No one is going to be convinced by anyone else's arguments here. Why do you people feel the need to debate?
Make peace with the world. Do what you think is right for yourself and have a nice day!
-10 ( +1 / -11 )
Concerning transportation conditions, many people have brought this up as an area of concern. However, that may not be as much of an issue in Japan as elsewhere—and this may explain why there was not a surge in cases despite transportation conditions. Note that in Japan talking on trains is quite rare, and since the state of emergency, coughing has also been rare to hear on trains. Thus, the possibility for droplets and aerosols is significantly lower than might be expected. Of greater concern would be snack bars or girls bars, where people are talking or singing without masks in a closed environment. Regardless, even with masks, we know based on a few studies that the SARS-Cov2 virus is smaller than the fibres on most masks, and that they have negligible if no effect. While SARS-Cov2 is in the obvious droplets that a mask prevents spreading, it is also airborne and pays no heed to the barrier that a typical non-N95 mask would present.
I couldn't find any statistics regarding locations of infection in Tokyo. However, there is some interesting evidence from NYC in a National Bureau of Economic Research paper which shows that there is not a clear correlation between transportation lines and areas of high rates of infection. The New York State data that can be found on a CNBC article from May 6th suggests that 66% of people are getting infected while staying at home, 18% while at nursing homes, and the other areas of infection were not as statistically relevant. So primarily, people are getting this regardless of whether they're taking transportation or not. The minor interactions people have while attempting to remain in home-quarantine (be it with deliveries or short trips to the shops) are still contributing the most.
Essentially what this means is that there's very little that we can do in terms of legislation or human action to prevent the spread of the virus. Lethality depends a lot upon health and pre-existing conditions, which may be why NYC got hit so badly, since obesity and other diseases are quite common there. There are many factors that may contribute to why Japan is not exhibiting a bad outbreak—lack of serious pre-existing health conditions, BCG vaccination, pneumonia vaccination, and also the likelihood that Japan received a less-virulent strain than that which spread west. It is hard to know for certain what the best course of action to take would be, but I would say it depends mainly upon the ability to treat those who are critically ill. At the moment, with 210 critically ill cases nationally as of May 20th, and 700 ICU units available for COVID in Tokyo, in addition to thousands of extra beds acquired from hotels and so forth, it seems like we have little reason to fear. I agree that it is helpful to see a downward and sustained trend before opening, but we also have to accept that COVID is going to be with us for a few years, and as long as we can manage to treat those who are critical, we should not close down the economy.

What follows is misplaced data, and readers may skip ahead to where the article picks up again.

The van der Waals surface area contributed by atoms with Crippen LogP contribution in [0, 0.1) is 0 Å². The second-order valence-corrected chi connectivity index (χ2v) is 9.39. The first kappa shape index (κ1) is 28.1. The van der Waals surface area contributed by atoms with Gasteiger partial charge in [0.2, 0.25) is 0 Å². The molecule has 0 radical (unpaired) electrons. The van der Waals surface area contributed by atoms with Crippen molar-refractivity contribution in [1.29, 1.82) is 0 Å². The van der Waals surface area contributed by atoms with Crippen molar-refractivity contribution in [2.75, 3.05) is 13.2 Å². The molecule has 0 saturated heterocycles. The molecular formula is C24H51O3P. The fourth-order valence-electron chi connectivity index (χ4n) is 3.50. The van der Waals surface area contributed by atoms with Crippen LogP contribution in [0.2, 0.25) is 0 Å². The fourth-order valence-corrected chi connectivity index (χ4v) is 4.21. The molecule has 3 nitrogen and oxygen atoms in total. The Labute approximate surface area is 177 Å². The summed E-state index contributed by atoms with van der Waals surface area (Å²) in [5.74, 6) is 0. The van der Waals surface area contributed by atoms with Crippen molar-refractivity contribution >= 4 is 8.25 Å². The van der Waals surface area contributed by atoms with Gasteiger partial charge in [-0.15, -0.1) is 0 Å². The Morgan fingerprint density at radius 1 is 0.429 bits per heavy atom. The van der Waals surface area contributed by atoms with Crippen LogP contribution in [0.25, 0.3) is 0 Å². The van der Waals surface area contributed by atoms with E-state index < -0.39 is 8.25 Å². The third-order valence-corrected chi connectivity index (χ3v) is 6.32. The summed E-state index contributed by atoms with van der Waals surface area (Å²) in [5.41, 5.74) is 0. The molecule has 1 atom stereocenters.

4 ( +9 / -5 )
I agree for sure. I just don't know how long I can stick around yet. But it's definitely cheaper to buy in Japan than in Canada.
0 ( +1 / -1 )
I must be one of the fortunate ones, with very well insulated home and soundproof walls. Private home does wonders if built to the owners specifications. It was worth the price tag and investment. Soundly sleeping at night.